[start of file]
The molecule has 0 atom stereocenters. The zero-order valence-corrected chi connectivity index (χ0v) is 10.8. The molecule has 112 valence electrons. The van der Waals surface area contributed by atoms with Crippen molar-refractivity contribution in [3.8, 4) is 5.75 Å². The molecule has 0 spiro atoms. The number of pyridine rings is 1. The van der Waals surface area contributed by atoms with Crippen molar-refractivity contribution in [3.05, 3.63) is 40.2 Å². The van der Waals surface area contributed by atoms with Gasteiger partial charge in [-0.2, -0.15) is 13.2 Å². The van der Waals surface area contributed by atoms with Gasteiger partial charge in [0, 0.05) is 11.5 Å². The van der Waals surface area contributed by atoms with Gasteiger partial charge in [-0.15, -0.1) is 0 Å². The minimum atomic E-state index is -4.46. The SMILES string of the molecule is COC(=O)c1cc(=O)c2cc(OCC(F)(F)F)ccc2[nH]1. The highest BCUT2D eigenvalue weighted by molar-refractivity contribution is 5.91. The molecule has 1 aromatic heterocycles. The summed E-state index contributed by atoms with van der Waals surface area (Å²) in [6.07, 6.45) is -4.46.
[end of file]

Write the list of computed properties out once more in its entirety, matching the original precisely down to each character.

The molecule has 0 atom stereocenters. The zero-order valence-corrected chi connectivity index (χ0v) is 10.8. The molecule has 112 valence electrons. The van der Waals surface area contributed by atoms with Crippen molar-refractivity contribution in [3.8, 4) is 5.75 Å². The molecule has 0 spiro atoms. The number of pyridine rings is 1. The van der Waals surface area contributed by atoms with Crippen molar-refractivity contribution in [3.05, 3.63) is 40.2 Å². The van der Waals surface area contributed by atoms with Gasteiger partial charge in [-0.2, -0.15) is 13.2 Å². The van der Waals surface area contributed by atoms with Gasteiger partial charge in [0, 0.05) is 11.5 Å². The van der Waals surface area contributed by atoms with Gasteiger partial charge in [-0.15, -0.1) is 0 Å². The minimum atomic E-state index is -4.46. The SMILES string of the molecule is COC(=O)c1cc(=O)c2cc(OCC(F)(F)F)ccc2[nH]1. The highest BCUT2D eigenvalue weighted by molar-refractivity contribution is 5.91. The molecule has 1 aromatic heterocycles. The summed E-state index contributed by atoms with van der Waals surface area (Å²) in [6.07, 6.45) is -4.46.